As American companies TCC members invest billions in domestic research and development collectively and intend to continue doing so as long as possible. The U.S. first adopted the R&D tax credit in 1981. For the past 29 years it has encouraged American companies to do more domestic research and hire more scientists and engineers. Impressed by its effectiveness, other nations copied the legislation and introduced their own credits to attract investment to their shores. Over time, the U.S. credit slipped from the world’s most effective to 24th best, behind such nations as Japan, China, India and Korea. So while other nations encourage innovators to hire more research and development staff in their markets, American policy makers oftentimes effectively discourage such investments through their inaction and inconsistency.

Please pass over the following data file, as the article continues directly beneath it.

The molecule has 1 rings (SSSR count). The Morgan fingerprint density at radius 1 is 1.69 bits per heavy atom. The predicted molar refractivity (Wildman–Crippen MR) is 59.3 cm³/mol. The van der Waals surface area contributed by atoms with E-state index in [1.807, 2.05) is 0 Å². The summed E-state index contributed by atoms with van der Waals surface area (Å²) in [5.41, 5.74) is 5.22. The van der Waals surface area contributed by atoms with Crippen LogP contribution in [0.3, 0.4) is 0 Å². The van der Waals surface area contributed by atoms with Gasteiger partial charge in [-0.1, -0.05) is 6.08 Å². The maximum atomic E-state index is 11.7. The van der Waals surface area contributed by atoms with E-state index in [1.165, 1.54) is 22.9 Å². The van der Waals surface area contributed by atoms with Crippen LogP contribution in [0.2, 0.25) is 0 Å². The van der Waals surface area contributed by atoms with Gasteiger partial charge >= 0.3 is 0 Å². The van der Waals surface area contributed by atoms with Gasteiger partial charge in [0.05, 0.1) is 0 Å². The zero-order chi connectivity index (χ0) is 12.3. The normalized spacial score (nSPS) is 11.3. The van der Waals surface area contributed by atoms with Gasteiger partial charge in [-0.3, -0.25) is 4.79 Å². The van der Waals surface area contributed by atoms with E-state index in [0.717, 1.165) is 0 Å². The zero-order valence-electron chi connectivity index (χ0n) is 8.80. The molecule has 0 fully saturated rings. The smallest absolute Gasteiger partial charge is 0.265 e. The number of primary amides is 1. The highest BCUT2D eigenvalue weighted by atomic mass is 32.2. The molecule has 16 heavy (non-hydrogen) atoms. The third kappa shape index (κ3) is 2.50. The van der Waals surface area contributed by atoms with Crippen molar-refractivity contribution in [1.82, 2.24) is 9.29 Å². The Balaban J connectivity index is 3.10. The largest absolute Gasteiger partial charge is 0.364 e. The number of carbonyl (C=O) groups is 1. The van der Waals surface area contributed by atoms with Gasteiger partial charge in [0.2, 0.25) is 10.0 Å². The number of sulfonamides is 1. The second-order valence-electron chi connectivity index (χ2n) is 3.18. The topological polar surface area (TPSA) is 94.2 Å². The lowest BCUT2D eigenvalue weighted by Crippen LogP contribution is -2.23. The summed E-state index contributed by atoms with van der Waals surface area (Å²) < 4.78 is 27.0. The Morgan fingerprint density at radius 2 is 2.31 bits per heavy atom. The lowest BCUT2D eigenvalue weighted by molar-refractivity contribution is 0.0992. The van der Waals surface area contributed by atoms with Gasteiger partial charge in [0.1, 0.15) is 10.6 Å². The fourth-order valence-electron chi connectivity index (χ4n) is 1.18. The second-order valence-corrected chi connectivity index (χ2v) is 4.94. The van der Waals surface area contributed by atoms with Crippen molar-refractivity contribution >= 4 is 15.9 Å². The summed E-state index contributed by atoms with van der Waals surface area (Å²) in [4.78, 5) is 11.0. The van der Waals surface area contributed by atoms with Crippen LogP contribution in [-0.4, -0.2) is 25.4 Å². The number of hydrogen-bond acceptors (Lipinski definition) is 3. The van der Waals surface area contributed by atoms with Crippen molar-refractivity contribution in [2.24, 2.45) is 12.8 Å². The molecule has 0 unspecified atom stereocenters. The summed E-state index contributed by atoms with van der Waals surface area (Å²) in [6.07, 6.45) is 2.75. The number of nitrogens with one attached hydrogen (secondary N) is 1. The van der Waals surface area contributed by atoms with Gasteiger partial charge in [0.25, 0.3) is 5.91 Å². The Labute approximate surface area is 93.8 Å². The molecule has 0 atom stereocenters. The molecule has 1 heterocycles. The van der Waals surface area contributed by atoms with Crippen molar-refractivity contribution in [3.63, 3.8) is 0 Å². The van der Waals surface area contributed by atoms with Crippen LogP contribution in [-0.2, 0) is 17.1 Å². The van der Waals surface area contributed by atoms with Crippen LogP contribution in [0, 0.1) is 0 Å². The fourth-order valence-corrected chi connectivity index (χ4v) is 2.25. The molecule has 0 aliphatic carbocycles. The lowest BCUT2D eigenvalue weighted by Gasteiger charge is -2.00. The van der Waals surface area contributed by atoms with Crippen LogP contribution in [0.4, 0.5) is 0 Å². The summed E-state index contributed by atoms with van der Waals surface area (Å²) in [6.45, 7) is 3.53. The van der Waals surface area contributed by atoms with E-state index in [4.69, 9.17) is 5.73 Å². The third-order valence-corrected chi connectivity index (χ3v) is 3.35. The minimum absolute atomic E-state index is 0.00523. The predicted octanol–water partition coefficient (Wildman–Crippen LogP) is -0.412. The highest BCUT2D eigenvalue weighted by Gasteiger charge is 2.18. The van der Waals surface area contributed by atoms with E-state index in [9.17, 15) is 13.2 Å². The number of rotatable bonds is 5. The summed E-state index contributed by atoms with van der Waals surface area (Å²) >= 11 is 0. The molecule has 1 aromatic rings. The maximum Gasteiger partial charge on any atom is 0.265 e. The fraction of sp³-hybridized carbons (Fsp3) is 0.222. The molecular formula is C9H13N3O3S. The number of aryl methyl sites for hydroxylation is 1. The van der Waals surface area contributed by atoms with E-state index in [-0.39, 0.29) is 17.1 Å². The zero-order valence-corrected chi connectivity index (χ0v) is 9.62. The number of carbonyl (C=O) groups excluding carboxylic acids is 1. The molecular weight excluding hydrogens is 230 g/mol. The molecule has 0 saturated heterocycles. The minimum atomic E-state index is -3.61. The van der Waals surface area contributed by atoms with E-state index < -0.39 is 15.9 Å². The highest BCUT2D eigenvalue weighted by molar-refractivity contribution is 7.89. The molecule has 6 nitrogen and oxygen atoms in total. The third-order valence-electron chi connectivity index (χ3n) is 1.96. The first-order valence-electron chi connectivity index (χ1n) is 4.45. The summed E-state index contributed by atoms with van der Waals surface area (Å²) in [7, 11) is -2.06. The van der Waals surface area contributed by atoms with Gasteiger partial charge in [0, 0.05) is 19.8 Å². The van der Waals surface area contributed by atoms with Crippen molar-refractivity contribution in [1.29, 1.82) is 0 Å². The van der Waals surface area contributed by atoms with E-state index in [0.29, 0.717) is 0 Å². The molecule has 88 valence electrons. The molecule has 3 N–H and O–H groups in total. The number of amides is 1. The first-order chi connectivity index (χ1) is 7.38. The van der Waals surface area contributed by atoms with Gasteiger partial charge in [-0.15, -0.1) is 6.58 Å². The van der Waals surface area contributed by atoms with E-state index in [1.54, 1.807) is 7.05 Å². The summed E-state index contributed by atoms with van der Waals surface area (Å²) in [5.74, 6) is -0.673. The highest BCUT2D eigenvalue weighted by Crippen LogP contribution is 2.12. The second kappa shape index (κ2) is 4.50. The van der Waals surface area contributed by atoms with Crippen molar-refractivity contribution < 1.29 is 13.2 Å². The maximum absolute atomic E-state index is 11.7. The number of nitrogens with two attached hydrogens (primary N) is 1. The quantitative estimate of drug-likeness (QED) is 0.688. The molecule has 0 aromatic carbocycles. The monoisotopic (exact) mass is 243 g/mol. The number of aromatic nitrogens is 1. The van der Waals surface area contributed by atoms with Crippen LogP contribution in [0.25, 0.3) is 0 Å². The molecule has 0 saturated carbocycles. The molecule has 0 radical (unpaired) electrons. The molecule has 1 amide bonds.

The R&D credit represents good and effective policy. A recent study by the Information Technology and Innovation Foundation found that increasing the Alternative Simplified Credit to 20% would lead to 162,000 additional jobs created or retained in America, $90 billion in additional economic output and a 0.64% increase in annual productivity. At a time of economic and fiscal uncertainty, it’s important for lawmakers to clearly spell out a long-term policy that includes a permanent extension of the R&D Tax Credit. Doing so would provide businesses with certainty, preserve current jobs, and create new opportunities.